Written by Natalie Gubbay
Most people can’t remember what they learned in preschool, nor will many say that they learned much at all. Maybe they could count to 10 or 30, but beyond that, preschool seems associated more with napping than knowledge. Even the handful who learned how to read likely did so at home. As such, when I got a job teaching preschoolers, I didn’t know where to start. When I learned that the preschool—a Waldkindergarten—had no curriculum, I was understandably confused.
Waldkindergarten is a German word that translates directly to “forest nursery.” And that’s exactly what it is: a nursery where the forest acts not only as a backdrop but also as a teacher and an interactive member of the school community. Emphasis is placed on exploration of nature and imaginative play; there is no curriculum, as each child is simply encouraged to play with the forest and his or her peers in the manner he or she chooses. Each child, in essence, is responsible for his or her own learning.
It seems a lot to ask of young children. A lack of curriculum is rooted in the assumption that children are capable of providing for themselves, both physically and mentally. When parents dropped their children off at nine in the morning, they carried their child’s backpack, they carefully applied sunscreen, they lingered until the last possible moment, and they often even carried their child. As soon as we walked into the forest, though, students had to take responsibility for finding their water, for leading us down the trail, for using their own two feet to walk the hour-long loop we wandered each day. And they could. Never once did I carry a child for more than a few feet; never once did we have a student so inconsolable without their parent that they needed to go home. Three-year-olds consistently shocked me with their ability to understand that a hole in the ground might be a home for an animal, that a lack of rain would cause the stream to dry up, that bees allow for the pollination of flowers and feed us in doing so. The lessons learned through self-discovery are real and valuable. These lessons are not lost upon a child who is rarely afforded the chance to be in charge of anything, whether it be what they wear or eat each day.
Indeed, recent developments in psychology reflect what some preschool teachers have known for decades; young children are far more capable than we give them credit. For example, one study found that even nonverbal babies could grasp basic physical laws and devise appropriate experiments so as to observe when objects seemed to defy those laws. When shown toy cars that seemingly hovered in midair, babies tried dropping them from their high chair to see if they’d fall; when shown cars that seemed to pass through walls, they would bang them on the chair to test for solidity, in an approximation of the scientific method. One day, I witnessed a three-year-old make the discovery that objects look smaller as they get farther away from the observer. That took artists years to figure out, but all I did was push her on a swing; she came to that conclusion entirely on her own. The same holds true with ecological laws. Preschoolers can quickly learn basic rules of plant growth, seasonal variation, animal interactions, with their own attentive eyes. Unprompted exploration yields learning even before a child can speak, and the understanding that results from that learning comes in a flash of excitement.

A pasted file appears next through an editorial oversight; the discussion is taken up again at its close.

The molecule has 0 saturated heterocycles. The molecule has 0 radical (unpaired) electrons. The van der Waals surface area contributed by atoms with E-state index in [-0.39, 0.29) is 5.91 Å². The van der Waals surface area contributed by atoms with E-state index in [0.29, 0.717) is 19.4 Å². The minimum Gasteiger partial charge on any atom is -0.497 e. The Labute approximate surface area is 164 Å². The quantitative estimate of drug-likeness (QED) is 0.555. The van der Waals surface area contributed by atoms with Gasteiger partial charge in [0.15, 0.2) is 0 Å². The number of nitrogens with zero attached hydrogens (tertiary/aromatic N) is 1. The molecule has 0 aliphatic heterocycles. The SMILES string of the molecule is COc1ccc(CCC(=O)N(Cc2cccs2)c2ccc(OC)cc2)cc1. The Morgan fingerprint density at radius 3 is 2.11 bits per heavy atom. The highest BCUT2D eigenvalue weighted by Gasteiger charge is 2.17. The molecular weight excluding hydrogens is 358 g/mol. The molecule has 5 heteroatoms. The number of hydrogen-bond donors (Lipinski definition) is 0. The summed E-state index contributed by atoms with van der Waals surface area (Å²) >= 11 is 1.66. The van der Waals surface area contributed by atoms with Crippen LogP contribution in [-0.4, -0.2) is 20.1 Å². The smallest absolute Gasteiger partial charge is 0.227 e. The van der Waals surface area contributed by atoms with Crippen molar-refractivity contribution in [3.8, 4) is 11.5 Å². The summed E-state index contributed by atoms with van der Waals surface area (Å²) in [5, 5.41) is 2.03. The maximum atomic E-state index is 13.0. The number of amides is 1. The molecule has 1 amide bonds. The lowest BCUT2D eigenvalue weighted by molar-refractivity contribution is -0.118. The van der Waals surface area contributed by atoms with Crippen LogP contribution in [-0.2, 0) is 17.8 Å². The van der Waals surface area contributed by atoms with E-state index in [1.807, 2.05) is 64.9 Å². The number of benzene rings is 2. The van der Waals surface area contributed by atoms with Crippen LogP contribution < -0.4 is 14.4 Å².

When preschool focuses on building strength and resiliency, rather than operating as a glorified daycare or as a quasi-elementary school, learning comes about organically. Curriculum becomes unnecessary, because what is learned is less important than how the child gets there. The natural processes of observation and trial and error lead to self-discovery in all senses of the word. These processes lead to self-directed discovery of a phenomena such as the realization that there are different types of trees, the discovery of individual skills such as a child knowing how many logs they can carry, and a discovery of others in relation to oneself, such as knowing that preferences in color can be different between individuals. These are all valuable lessons which can be achieved without a curriculum. Ultimately, a Waldkindergarten teaches children how to look and how to explore. It expects the children to be capable and rise to the challenge. Not only does the success of Waldkindergarden demonstrate that curriculum is not necessary for powerful learning, it also tells us what we should have already realized: don’t underestimate kids.